Chapter 9 Competitive Markets 195

9.1 Market Structure and Firm Behaviour 196

Competitive Markets 196

Competitive Behaviour 196

9.2 The Theory of Perfect Competition 197

The Assumptions of Perfect Competition 197

The Demand Curve for a Perfectly Competitive Firm 198

Total, Average, and Marginal Revenue 199

9.3 Short-Run Decisions 200

Should the Firm Produce at All? 201

How Much Should the Firm Produce? 202

Short-Run Supply Curves 204

Short-Run Equilibrium in a Competitive Market 205

9.4 Long-Run Decisions 208

Entry and Exit 208

Long-Run Equilibrium 212

Changes in Technology 213

Declining Industries 215

Summary 216

Key Concepts 217

Study Exercises 217

Chapter 10 Monopoly, Cartels, and Price Discrimination 221

10.1 A Single-Price Monopolist 222

Revenue Concepts for a Monopolist 222

Short-Run Profit Maximization 225

Why Are Monopolies Rare? 227

Entry Barriers 227

The Very Long Run and Creative Destruction 229

10.2 Cartels and Monopoly Power 230

The Effects of Cartelization 232

Problems That Cartels Face 232

10.3 Price Discrimination 235

When Is Price Discrimination Possible? 236

Different Forms of Price Discrimination 237

The Consequences of Price Discrimination 241

Summary 243

Key Concepts 243

Study Exercises 244

Chapter 11 Imperfect Competition and Strategic Behaviour 248

11.1 Imperfect Competition 249

Between the Two Extremes 249

Defining Imperfect Competition 251

11.2 Monopolistic Competition 253

The Assumptions of Monopolistic Competition 254

Predictions of the Theory 254

11.3 Oligopoly and Game Theory 256

Profit Maximization Is Complicated 256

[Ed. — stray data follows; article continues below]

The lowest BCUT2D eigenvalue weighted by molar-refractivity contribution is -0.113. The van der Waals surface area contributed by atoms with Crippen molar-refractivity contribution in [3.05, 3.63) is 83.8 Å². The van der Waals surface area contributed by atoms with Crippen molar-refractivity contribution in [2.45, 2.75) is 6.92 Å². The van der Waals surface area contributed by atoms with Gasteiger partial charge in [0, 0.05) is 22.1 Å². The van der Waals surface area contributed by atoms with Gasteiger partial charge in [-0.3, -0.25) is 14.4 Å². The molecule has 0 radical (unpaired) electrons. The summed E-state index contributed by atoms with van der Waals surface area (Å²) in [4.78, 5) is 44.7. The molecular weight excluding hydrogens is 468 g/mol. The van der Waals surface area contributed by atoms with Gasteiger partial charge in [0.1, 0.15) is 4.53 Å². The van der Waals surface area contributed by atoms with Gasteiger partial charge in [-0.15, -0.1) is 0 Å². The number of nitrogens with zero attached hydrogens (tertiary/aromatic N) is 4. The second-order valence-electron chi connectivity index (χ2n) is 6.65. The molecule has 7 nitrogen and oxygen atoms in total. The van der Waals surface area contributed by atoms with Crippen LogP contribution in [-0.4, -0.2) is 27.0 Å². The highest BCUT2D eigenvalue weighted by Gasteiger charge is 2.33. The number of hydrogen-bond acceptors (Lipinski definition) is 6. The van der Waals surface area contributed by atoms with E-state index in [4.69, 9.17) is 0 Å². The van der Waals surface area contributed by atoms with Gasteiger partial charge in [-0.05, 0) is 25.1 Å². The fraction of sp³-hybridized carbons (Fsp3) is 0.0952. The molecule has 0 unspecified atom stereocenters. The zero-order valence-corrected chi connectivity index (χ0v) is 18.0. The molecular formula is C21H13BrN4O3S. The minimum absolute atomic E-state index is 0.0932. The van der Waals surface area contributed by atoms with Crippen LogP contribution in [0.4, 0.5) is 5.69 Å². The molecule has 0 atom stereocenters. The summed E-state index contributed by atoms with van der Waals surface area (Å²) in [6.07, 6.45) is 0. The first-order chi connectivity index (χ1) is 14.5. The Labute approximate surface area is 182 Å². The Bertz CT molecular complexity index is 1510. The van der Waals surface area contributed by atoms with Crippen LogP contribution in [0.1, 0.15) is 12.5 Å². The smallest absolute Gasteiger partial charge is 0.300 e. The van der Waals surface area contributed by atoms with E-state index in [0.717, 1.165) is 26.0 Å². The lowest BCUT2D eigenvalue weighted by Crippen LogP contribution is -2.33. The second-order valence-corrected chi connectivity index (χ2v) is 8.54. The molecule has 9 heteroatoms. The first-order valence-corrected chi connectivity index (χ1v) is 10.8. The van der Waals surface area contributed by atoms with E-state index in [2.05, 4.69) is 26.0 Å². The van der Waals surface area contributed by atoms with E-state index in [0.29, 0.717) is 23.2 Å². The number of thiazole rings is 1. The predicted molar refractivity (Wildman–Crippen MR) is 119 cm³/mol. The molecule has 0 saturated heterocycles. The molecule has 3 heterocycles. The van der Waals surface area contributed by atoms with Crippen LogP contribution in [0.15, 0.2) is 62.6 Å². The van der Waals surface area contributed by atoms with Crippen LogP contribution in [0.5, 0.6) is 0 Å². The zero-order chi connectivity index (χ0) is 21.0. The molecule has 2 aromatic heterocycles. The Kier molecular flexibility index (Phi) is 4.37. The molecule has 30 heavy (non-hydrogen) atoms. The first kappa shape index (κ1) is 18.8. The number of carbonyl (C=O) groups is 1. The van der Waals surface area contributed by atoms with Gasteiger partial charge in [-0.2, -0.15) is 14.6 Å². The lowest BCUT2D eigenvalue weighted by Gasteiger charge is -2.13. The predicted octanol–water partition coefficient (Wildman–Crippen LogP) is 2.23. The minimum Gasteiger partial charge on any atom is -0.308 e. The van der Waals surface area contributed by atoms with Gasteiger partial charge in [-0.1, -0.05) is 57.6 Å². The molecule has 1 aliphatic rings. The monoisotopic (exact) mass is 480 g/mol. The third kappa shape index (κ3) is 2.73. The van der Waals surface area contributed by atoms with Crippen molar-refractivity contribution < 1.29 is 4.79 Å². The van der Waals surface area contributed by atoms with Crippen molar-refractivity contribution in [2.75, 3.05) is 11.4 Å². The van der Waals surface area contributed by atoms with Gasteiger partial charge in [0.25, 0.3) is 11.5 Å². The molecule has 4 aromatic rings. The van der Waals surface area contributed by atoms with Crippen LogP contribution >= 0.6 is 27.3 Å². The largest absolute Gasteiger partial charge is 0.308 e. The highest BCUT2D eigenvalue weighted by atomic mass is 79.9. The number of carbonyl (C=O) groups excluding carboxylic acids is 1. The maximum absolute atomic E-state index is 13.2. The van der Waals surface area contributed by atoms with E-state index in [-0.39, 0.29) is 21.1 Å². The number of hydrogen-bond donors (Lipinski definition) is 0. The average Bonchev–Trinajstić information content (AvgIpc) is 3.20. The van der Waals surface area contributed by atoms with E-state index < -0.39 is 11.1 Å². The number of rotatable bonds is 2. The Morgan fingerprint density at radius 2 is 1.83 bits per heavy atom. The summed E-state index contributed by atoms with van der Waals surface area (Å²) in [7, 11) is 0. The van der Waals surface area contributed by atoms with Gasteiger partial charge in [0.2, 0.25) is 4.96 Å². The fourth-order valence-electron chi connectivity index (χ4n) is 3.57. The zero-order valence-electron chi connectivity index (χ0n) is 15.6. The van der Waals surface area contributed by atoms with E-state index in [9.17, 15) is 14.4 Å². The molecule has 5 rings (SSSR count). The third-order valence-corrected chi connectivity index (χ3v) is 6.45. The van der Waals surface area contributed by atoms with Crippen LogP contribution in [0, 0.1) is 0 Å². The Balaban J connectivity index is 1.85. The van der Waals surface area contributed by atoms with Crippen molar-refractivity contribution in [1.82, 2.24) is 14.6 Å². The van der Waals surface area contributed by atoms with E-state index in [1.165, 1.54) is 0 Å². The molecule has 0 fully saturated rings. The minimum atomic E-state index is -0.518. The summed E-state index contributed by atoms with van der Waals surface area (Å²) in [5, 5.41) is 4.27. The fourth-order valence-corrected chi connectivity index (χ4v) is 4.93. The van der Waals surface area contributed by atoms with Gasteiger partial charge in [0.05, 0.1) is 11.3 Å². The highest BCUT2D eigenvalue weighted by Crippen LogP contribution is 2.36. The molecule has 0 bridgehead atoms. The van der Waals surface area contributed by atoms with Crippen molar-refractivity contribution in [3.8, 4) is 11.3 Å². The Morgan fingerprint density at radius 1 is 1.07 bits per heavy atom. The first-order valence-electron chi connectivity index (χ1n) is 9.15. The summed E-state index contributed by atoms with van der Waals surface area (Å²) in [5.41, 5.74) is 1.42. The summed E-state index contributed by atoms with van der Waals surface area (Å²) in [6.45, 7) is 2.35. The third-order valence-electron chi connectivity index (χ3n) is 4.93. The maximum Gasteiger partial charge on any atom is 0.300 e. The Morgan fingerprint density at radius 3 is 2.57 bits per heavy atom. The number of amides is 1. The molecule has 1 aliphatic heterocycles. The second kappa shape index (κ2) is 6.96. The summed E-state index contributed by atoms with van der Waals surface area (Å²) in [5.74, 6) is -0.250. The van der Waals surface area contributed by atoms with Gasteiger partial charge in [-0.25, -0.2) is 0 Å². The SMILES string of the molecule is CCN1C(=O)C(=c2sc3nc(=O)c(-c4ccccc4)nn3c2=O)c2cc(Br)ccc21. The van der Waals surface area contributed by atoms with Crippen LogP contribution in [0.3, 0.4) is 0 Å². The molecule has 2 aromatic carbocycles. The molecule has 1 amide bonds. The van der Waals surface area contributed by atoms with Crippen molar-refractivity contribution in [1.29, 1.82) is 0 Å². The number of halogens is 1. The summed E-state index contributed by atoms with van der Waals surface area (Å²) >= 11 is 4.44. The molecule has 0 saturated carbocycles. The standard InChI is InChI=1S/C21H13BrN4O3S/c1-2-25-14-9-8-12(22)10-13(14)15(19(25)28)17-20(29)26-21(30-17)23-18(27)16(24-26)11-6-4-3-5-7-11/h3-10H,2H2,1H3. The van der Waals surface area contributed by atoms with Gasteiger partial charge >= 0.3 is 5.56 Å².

The Basic Dilemma of Oligopoly 257

Some Simple Game Theory 258

Extensions in Game Theory 260

11.4 Oligopoly in Practice 261

Cooperative Behaviour 261

Competitive Behaviour 262

The Importance of Entry Barriers 263

Oligopoly and the Economy 265

Summary 267

Key Concepts 268

Study Exercises 268

Chapter 12 Economic Efficiency and Public Policy 272

12.1 Productive and Allocative Efficiency 273

Productive Efficiency 274

Allocative Efficiency 276

Which Market Structures Are Efficient? 277

Allocative Efficiency and Total Surplus 279

Allocative Efficiency and Market Failure 282

12.2 Economic Regulation to Promote Efficiency 283

Regulation of Natural Monopolies 284

Regulation of Oligopolies 287

12.3 Canadian Competition Policy 289

The Canadian Competition Act of 1986 289

The Reforms of 2009 292

Future Challenges 293

Summary 294

Key Concepts 294

Study Exercises 295

Chapter 13 How Factor Markets Work 299

13.1 The Demand for Factors 300

Marginal Revenue Product 300

The Firm’s Demand Curve for a Factor 301

The Market Demand Curve for a Factor 303

13.2 The Supply of Factors 305

The Supply of Factors to the Economy 305

The Supply of Factors to a Particular Industry 307

The Supply of Factors to a Particular Firm 309

13.3 Factor Markets in Action 310

Differentials in Factor Prices 311

Economic Rent 314

A Final Word 318

Summary 319

Key Concepts 320

Study Exercises 320

Chapter 14 Labour Markets and Income Inequality 324

14.1 Wage Differentials 326

Wage Differentials in Competitive Labour Markets 326

Wage Differentials in Non-competitive Labour Markets 330

Legislated Minimum Wages 333

14.2 Labour Unions 335

Collective Bargaining 336

14.3 Income Inequality 339

Measuring Income Inequality 339

Causes of Rising Income Inequality 343

Policy Implications 347

Summary 349

Key Concepts 349

Study Exercises 349

Chapter 15 Interest Rates and the Capital Market 354

15.1 A Brief Overview of the Capital Market 355

15.2 Present Value 356

The Present Value of a Single Future Sum 357

The Present Value of a Stream of Future Sums 359

Summary 359

15.3 The Demand for Capital 361

The Firm’s Demand for Capital 361

The Economy’s Demand for Investment 365

15.4 The Supply of Capital 365

Households’ Supply of Saving 365

The Economy’s Supply of Saving 367

15.5 Equilibrium in the Capital Market 367

The Equilibrium Interest Rate 367

Changes in the Market Equilibrium 368

Long-Run Trends in the Capital Market 371

Summary 373

Key Concepts 374

Study Exercises 374

Chapter 16 Market Failures and Government Intervention 377

16.1 Basic Functions of Government 378

16.2 The Case for Free Markets 379

Automatic Coordination 380